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Back Button Focus advantages


What are the advantages of BBF?

Faster shooting with static subjects: you can lock focus with the AF-ON button once then let go of the button for subjects that don’t move. Great for landscapes, macro, even sleepy newborns. No need to refocus every time you press the shutter.

Easier to focus and recompose: you can lock focus using your center focal point with the AF-ON button then let go of the button and recompose your image very easily without having to re-do your focus each and every time you press the shutter. Useful for Canon cameras with limited focal points or if your initial composition isn’t optimal.

Better focus for moving subjects: you can shoot continuously with the AF-ON button depressed and your focus will track your moving subject.

Override and fine-tune autofocus: you can ensure tack sharp images when using Live View and zooming your focal point in to 100%, then locking in that focus by using the AF-ON button. You can even adjust your focus manually by turning your focus ring on the lens without turning the switch to MF on the front of the camera (if required).

And finally, and this is the HUGEST advantage I’ve found, you never, ever need to change your auto focus mode again. Setting it to AF-C/AI Servo AF and using BBF allows you to access all of the focus modes with this one button. BBF eliminates the need for switching focus modes between AF-S/One Shot, AF-C/AI Servo, and AF-Auto. BBF makes AF-C/AI Servo AF usable for both moving and stationary subjects. Wow, right?!

Shooting and editing macro stereo


The average interocular of humans is considered to be about 65mm (2.5 inches.) When this same distance is used as the interaxial distance between two shooting cameras then the resulting stereoscopic effect is typically known as “Ortho-stereo.” Many stereographers choose 2.5” as a stereo-base for this reason.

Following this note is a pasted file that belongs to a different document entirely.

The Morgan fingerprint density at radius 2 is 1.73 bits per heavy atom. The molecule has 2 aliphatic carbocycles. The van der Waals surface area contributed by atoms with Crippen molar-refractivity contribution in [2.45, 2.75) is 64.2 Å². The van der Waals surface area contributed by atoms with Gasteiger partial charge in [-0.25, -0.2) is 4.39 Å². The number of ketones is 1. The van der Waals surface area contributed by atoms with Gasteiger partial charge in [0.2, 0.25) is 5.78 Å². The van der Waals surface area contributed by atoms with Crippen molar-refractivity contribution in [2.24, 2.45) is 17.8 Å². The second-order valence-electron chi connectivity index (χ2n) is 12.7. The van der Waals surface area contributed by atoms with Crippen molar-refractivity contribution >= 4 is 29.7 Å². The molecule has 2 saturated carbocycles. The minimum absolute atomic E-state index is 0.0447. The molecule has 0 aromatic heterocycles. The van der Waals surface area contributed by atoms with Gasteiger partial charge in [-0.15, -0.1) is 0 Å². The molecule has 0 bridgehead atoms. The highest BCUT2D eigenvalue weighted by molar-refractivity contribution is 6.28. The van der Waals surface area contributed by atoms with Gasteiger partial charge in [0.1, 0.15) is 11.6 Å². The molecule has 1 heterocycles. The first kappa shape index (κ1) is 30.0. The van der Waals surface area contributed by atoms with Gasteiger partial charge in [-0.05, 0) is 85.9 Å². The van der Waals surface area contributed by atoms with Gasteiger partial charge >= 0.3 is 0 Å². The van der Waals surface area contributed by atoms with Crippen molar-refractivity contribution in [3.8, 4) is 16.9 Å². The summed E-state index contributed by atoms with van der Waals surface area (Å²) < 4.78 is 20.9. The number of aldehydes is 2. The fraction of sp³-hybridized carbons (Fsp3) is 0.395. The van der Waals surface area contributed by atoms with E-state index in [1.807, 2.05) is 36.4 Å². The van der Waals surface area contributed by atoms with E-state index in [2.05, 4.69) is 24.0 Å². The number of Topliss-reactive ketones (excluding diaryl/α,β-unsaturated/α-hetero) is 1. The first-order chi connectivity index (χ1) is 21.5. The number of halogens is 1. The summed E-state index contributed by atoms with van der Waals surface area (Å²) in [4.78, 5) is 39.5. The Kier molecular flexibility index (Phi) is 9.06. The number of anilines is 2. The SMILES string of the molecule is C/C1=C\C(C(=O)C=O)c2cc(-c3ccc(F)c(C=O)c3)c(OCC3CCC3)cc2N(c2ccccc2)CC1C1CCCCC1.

If the interaxial distance used to shoot is smaller than 2.5 inches then you are shooting “Hypo-stereo.” This technique is common for theatrically released films to accommodate the effects of the big screen. It is also used for macro stereoscopic photography.

Hyper-stereo refers to interaxial distances greater than 2.5 inches. As I mentioned earlier the greater the interaxial separation, the greater the depth effect. An elephant can perceive much more depth than a human, and a human can perceive more depth than a mouse.

However, using this same analogy, the mouse can get close and peer inside the petals of a flower with very good depth perception, and the human will just go “cross-eyed.” Therefore decreasing the interaxial separation between two cameras to 1” or less will allow you to shoot amazing macro stereo-photos and separating the cameras to several feet apart will allow great depth on mountain ranges, city skylines and other vistas.

The trouble with using hyper-stereo is that scenes with gigantic objects in real-life may appear as small models. This phenomenon is known as dwarfism and we perceive it this way because the exaggerated separation between the taking lenses allows us to see around big objects much more that we do in the real world. Our brain interprets this as meaning the object must be small.

The opposite happens with hypo-stereo, where normal sized objects appear gigantic. (Gigantism.)

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